- As you read, do you have students fill out a vocabulary list or reading guide? I made a notes sheet for students similar to ones I do for all novels, which has space for main characters, setting, culture points, and on the other side, lines for students to write a brief summary on each chapter. As I mentioned above, much of the vocabulary that is new to students has been pre-taught. Some students like to write down other vocabulary on their own, so I also hand out a lined double sided sheet for students to write that type of vocabulary. Before students read a chapter, I have some vocabulary up on the interactive whiteboard as needed. This year I designed chapter “recap sheets” which are graphic organizers with images representing what happened in the chapter. Students add details (in Spanish or English) after reading the chapter (or as they read it). You can see what one of those sheets look like in one of the photographs included in the post.
- Do you focus on reading the book and less about the work that goes with it? Do you give reading quizzes along the way? Do you give a final test/project? The success of reading a class novel is that the chosen book is not super hard and doesn’t have a ton of vocabulary that the students don’t know. You want reading the novel to be enjoyable, not like pulling teeth and having to define many words per page. My Spanish colleagues and I strive to encourage students’ positive attitude toward reading. By making reading commonplace and sharing the benefits of reading in the target language we hope to foster readers (in both English and Spanish). At each level, we discuss reading strategies and why it is important to read in Spanish. The majority of our students “get it”! Our focus is on reading the novel, enjoying the story, and finding out how it ends rather than doing a myriad of worksheets and quizzes for each chapter. That said, as you read in the previous Q and A, the students do take brief notes and have some comprehension activities but the majority of it is not collected and graded. I do two graded tests about half-way through and at the end. Students work in pairs a few days ahead of the test to brainstorm possible questions–they usually focus on the main ideas and it helps them to “compare notes” and discuss with someone else. I do not do a final project on completion of the novel. The past several years at my high school we’ve all had to include a writing piece on the final exam (in English) so my Spanish colleagues and I do a question related to a cultural topic we’ve learned about and explored during the trimester. I use a writing prompt asking students to write about the challenges Felipe Alou faced and how he overcame them (using “evidence” from the novel).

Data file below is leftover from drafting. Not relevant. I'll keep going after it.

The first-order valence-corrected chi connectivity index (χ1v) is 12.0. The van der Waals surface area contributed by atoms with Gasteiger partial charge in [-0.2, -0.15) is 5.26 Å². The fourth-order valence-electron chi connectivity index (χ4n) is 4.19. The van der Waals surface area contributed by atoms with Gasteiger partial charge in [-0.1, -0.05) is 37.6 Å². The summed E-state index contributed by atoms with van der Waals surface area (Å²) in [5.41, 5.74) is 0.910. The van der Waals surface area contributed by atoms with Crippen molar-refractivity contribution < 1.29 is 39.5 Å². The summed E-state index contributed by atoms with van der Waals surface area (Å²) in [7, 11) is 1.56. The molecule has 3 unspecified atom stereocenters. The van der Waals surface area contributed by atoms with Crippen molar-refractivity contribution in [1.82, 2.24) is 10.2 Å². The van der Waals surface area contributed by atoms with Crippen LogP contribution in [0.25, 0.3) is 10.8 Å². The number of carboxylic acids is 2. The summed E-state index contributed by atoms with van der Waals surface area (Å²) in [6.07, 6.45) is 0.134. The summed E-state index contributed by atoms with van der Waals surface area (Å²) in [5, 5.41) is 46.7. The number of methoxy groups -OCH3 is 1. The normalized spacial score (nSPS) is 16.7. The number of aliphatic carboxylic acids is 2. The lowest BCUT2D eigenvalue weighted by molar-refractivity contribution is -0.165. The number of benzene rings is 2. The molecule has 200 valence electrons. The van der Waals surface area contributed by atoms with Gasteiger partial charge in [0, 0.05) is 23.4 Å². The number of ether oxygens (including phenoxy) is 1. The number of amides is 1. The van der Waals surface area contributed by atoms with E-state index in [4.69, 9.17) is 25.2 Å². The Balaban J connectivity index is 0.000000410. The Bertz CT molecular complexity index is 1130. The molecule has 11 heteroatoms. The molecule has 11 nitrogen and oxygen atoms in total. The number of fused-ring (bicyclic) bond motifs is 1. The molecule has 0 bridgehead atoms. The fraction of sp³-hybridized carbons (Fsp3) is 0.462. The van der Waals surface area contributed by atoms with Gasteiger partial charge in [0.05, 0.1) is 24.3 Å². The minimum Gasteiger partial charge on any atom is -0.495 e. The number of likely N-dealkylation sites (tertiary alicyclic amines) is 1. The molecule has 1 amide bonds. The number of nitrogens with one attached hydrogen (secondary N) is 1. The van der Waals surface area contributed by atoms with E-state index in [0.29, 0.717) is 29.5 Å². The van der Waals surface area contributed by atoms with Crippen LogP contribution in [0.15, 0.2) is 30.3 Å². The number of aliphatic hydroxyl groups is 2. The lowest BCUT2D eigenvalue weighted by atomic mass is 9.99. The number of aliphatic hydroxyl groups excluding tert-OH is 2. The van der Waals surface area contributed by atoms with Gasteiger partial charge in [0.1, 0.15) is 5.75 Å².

As I said at the beginning, this is one of my favorite novels. And the feedback from my students attests to the fact that their comprehension skills have improved and they’re proud of being able to read the novel. Even a student who said that she knows nothing about baseball and that it doesn’t interest her reported that she has noticed an improvement in her understanding and reading. Next time by including some baseball basics (in the target language) I hope to address the fact that not everyone knows about baseball. Here are a few other responses from students both at mid way through the novel and at the end. The reflection prompt was “how well are you understanding the Spanish? Have you noticed an improvement? Explain.”
- I am understanding the Spanish in the novel very well. I have noticed improvement from the last novel we read because I’ve gained more vocabulary and have had more practice. I really like this book so far! (10th grade female)
- I love this book. The other books were okay but since it’s about a sport I care about I love it. My reading is pretty good. I comprehend a lot of the book with no help. (10th grade male)
- I have noticed a big improvement. Something I have noticed is that I used to always ask other people for help, but now I’m helping my primos (“cousins” in Spanish; what we call our “class partners”) understand because now I understand. When I’m reading I can usually read it and when I don’t know what a word is I use the words around it to figure the word out. (9th grade female)
Rebecca (Becky) Moulton has been teaching Spanish since 1995 at Northwest High School in Jackson, Michigan. She has been teaching with TPRS/CI since 1999. She earned a BA from Alma College in Alma, MI. After a career change, Becky received her teaching certification from Northern Michigan University and later earned an MA in Common Learnings in Curriculum from Eastern Michigan University in Ypsilanti, MI. Contact Becky at Rebecca.Moulton@nwschools.org or Twitter: @SraMoulton